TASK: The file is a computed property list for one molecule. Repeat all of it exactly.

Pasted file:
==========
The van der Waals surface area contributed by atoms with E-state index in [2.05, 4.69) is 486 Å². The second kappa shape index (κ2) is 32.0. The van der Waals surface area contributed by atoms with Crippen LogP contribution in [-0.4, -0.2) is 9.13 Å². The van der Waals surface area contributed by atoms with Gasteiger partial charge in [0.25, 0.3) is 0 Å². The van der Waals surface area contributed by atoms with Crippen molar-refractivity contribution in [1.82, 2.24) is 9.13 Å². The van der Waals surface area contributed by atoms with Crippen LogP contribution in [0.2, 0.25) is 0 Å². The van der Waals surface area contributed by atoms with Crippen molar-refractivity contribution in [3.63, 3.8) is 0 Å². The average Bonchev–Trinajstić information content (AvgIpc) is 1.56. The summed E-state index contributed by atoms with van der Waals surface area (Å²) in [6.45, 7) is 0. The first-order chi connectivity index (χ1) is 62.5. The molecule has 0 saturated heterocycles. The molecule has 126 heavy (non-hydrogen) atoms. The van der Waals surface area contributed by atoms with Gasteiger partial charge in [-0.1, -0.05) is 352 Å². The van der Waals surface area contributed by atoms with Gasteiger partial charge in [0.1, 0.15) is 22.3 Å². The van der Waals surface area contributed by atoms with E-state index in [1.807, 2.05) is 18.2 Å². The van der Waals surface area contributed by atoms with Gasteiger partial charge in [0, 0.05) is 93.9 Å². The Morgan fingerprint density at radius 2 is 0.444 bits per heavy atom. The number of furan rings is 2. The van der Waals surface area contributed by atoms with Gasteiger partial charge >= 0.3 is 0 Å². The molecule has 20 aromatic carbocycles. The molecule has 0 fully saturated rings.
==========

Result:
The van der Waals surface area contributed by atoms with E-state index in [2.05, 4.69) is 486 Å². The second kappa shape index (κ2) is 32.0. The van der Waals surface area contributed by atoms with Crippen LogP contribution in [-0.4, -0.2) is 9.13 Å². The van der Waals surface area contributed by atoms with Gasteiger partial charge in [0.25, 0.3) is 0 Å². The van der Waals surface area contributed by atoms with Crippen molar-refractivity contribution in [1.82, 2.24) is 9.13 Å². The van der Waals surface area contributed by atoms with Crippen LogP contribution in [0.2, 0.25) is 0 Å². The van der Waals surface area contributed by atoms with Crippen molar-refractivity contribution in [3.63, 3.8) is 0 Å². The average Bonchev–Trinajstić information content (AvgIpc) is 1.56. The summed E-state index contributed by atoms with van der Waals surface area (Å²) in [6.45, 7) is 0. The first-order chi connectivity index (χ1) is 62.5. The molecule has 0 saturated heterocycles. The molecule has 126 heavy (non-hydrogen) atoms. The van der Waals surface area contributed by atoms with Gasteiger partial charge in [-0.1, -0.05) is 352 Å². The van der Waals surface area contributed by atoms with Gasteiger partial charge in [0.1, 0.15) is 22.3 Å². The van der Waals surface area contributed by atoms with E-state index in [1.807, 2.05) is 18.2 Å². The van der Waals surface area contributed by atoms with Gasteiger partial charge in [0, 0.05) is 93.9 Å². The Morgan fingerprint density at radius 2 is 0.444 bits per heavy atom. The number of furan rings is 2. The van der Waals surface area contributed by atoms with Gasteiger partial charge >= 0.3 is 0 Å². The molecule has 20 aromatic carbocycles. The molecule has 0 fully saturated rings.